Thursday, January 15, 2009

Why failure to plan is at the root of many project failures

Certain key actions can reduce uncertainty in planning and programming of construction projects. By David Goodman, managing director of Brewer Consulting.

Summing upThe issue: The actions that can be undertaken to reduce uncertainty in construction planning and programming. The implication: By embracing, to at least some degree, certain programming and planning actions detail in the article prior to and during a construction project so that the uncertainty often faced can be addressed and hopefully minimised to the benefit of all.

The title to this article may be a well-worn adage but it remains as true as ever, successful projects are usually those that have been well planned and the unsuccessful ones are usually those that have not. With such uncertain times ahead in the industry we need to be able to plan and programme our projects with as much certainty as possible in the hope to avoid costly and unwanted disputes. This article examines the status of programming and planning and details two possible actions that can be taken to reduce such uncertainty.


Why failure to plan is at the root of many project failures


It is true that planning and programming has a greater status in the construction industry then ever before with the client, rightly so, becoming more aware of what can be achieved with the increasingly sophisticated planning software now available. It is not uncommon for a client to request from the contractor a fully resourced, fully logic-linked critical path programme of its proposed project along with monthly updated and look-ahead programmes as the works progress.

But it is also true to say that planning and programming still has a long way to go before its full potential is realised.

Insufficient data

It cannot be denied that on too many occasions a dispute arises between client and contractor due to the disagreement as to what a fair and reasonable extension of time award should be. When these disputes are reviewed by a third party it is often the case that adequate data is not available that details to a sufficient level either the intent of the contractor prior to the commencement of the works or the progress that was achieved during the undertaking of the works. With such limited data available, the true extension of time entitlement may never be fully realised, usually to the dissatisfaction of both parties.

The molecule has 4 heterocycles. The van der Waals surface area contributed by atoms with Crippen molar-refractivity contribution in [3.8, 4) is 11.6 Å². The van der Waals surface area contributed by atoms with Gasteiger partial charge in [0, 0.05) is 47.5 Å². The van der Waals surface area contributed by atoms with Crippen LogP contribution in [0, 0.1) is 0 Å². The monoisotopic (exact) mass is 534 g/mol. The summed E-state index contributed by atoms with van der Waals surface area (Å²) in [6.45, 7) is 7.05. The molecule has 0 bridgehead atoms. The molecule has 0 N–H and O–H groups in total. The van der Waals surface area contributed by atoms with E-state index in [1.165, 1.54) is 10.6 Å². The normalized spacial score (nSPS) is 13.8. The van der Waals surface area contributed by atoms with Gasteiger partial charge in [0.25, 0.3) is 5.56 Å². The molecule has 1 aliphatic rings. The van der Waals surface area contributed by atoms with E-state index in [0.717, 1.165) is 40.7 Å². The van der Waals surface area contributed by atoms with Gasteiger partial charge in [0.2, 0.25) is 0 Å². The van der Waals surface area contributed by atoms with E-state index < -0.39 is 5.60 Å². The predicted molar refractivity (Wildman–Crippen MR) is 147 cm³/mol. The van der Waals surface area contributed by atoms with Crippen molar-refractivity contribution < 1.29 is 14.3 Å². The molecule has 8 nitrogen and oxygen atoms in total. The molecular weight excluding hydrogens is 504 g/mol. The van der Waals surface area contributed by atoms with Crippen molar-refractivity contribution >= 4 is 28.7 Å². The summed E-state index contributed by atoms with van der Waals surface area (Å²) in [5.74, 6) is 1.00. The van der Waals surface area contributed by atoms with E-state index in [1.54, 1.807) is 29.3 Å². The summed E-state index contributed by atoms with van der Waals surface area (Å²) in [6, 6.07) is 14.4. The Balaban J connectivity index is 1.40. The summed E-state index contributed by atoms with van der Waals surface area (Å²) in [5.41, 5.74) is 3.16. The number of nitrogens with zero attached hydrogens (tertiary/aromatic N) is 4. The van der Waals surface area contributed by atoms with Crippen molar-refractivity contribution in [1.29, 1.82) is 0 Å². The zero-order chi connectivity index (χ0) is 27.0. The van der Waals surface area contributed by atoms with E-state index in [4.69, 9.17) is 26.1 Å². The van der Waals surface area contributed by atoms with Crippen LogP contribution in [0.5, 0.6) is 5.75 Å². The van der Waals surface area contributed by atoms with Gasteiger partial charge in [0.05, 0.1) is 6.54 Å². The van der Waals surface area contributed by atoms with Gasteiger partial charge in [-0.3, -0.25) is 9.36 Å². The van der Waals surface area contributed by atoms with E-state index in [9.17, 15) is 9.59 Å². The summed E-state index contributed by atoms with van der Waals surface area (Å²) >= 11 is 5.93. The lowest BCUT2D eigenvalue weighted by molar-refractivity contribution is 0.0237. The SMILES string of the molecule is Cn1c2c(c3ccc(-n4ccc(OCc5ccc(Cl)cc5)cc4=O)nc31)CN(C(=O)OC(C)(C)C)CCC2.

In an attempt to avoid this scenario occurring the industry as a whole needs to agree what the key causes of this problem are and then, if possible, address them in a manner acceptable to all.

First, without doubt, for a construction project the programme, when successfully drafted and implemented, is the most powerful management tool available to all parties. It provides a road map to enable the successful construction of a project, detailing the inter-relationship between design, procurement and construction, as well as being the main tool for planning and managing future works. However, the programme is often driven by the project rather than the project being driven by the programme and thus such a useful tool becomes obsolete before the works even start.

For example, if a client asks for a project to be completed in 18 months, how many contractors actually state that it has looked at every possible time-saving opportunity and that the quickest build time is 22 months? Contractors are concerned that very few clients would accept this view and award the contractor the contract. Most clients will simply accept the bid of the contractor that provides a programme showing the works can be completed in 17 months.

It may be the case that the contractor with the 17-month programme has found an extremely time-efficient method of building the project, but more likely than not it has simply allowed the client's commercial requirement to determine the overall duration of the construction programme in order to win the work with the hope that opportunities may arise to extend the contract period once it has commenced on site.

In conclusion, it may be too idealistic to state that the programme must always drive the project but the other option is always more problematic.

Second, it is often the case that once the works commence on site the recording of as-built data and correctly and regularly progressed programmes become negligible, thus leading to the type of dispute highlighted earlier. It should be generally accepted that it is to the benefit of both the client and contractor that as-built data is regularly recorded and shared, thus minimising a divergence of opinion as to the status of the works at any one point in time.

But taking into account the necessity of the project team to manage the actual construction works on a day-to-day basis, the time required to record and produce such data is not always available and thus the opportunity is lost.

50/50 cost share

In conclusion, it may be far more sensible for a third party to be employed under the contract at a 50/50 cost share to record and agree such data. Perhaps such a role would reduce the difficulties encountered if it is necessary for the contractor to submit an extension of time claim to which the client responds that further substantiation is required.

By embracing, to at least some degree, each of the above points the uncertainty often faced at the beginning and during a construction project can be addressed and hopefully minimised to the benefit of all.

Nashville hotel developers take hit but keep building